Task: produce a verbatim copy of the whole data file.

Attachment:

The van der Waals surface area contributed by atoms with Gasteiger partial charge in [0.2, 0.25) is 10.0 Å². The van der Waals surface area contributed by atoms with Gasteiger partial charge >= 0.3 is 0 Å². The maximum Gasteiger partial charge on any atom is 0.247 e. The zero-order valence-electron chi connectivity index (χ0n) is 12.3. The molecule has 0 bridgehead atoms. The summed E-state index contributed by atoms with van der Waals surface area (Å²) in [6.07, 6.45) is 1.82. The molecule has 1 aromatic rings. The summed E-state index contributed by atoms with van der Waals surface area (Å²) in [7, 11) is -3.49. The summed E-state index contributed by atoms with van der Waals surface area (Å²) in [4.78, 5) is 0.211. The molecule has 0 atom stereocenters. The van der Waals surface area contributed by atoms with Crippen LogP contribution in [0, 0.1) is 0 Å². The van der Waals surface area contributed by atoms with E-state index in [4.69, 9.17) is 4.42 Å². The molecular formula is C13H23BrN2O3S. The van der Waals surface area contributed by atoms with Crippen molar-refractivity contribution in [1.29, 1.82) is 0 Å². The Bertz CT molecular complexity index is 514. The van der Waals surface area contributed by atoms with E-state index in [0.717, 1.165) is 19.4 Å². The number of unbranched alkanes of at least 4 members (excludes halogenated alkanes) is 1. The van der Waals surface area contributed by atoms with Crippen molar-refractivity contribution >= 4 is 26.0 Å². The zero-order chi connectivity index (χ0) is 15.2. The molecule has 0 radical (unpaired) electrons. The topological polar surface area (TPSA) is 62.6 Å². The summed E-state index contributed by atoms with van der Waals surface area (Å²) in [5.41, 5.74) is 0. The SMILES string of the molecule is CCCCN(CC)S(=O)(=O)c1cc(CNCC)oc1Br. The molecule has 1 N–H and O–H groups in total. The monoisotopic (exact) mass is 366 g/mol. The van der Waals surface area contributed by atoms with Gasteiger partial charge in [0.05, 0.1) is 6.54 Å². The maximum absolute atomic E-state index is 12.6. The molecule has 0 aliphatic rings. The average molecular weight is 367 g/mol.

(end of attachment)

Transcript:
The van der Waals surface area contributed by atoms with Gasteiger partial charge in [0.2, 0.25) is 10.0 Å². The van der Waals surface area contributed by atoms with Gasteiger partial charge >= 0.3 is 0 Å². The maximum Gasteiger partial charge on any atom is 0.247 e. The zero-order valence-electron chi connectivity index (χ0n) is 12.3. The molecule has 0 bridgehead atoms. The summed E-state index contributed by atoms with van der Waals surface area (Å²) in [6.07, 6.45) is 1.82. The molecule has 1 aromatic rings. The summed E-state index contributed by atoms with van der Waals surface area (Å²) in [7, 11) is -3.49. The summed E-state index contributed by atoms with van der Waals surface area (Å²) in [4.78, 5) is 0.211. The molecule has 0 atom stereocenters. The van der Waals surface area contributed by atoms with Crippen LogP contribution in [0, 0.1) is 0 Å². The van der Waals surface area contributed by atoms with E-state index in [4.69, 9.17) is 4.42 Å². The molecular formula is C13H23BrN2O3S. The van der Waals surface area contributed by atoms with Crippen molar-refractivity contribution in [1.29, 1.82) is 0 Å². The Bertz CT molecular complexity index is 514. The van der Waals surface area contributed by atoms with E-state index in [0.717, 1.165) is 19.4 Å². The number of unbranched alkanes of at least 4 members (excludes halogenated alkanes) is 1. The van der Waals surface area contributed by atoms with Crippen molar-refractivity contribution >= 4 is 26.0 Å². The zero-order chi connectivity index (χ0) is 15.2. The molecule has 0 radical (unpaired) electrons. The topological polar surface area (TPSA) is 62.6 Å². The summed E-state index contributed by atoms with van der Waals surface area (Å²) in [5.41, 5.74) is 0. The SMILES string of the molecule is CCCCN(CC)S(=O)(=O)c1cc(CNCC)oc1Br. The molecule has 1 N–H and O–H groups in total. The monoisotopic (exact) mass is 366 g/mol. The van der Waals surface area contributed by atoms with Gasteiger partial charge in [0.05, 0.1) is 6.54 Å². The maximum absolute atomic E-state index is 12.6. The molecule has 0 aliphatic rings. The average molecular weight is 367 g/mol.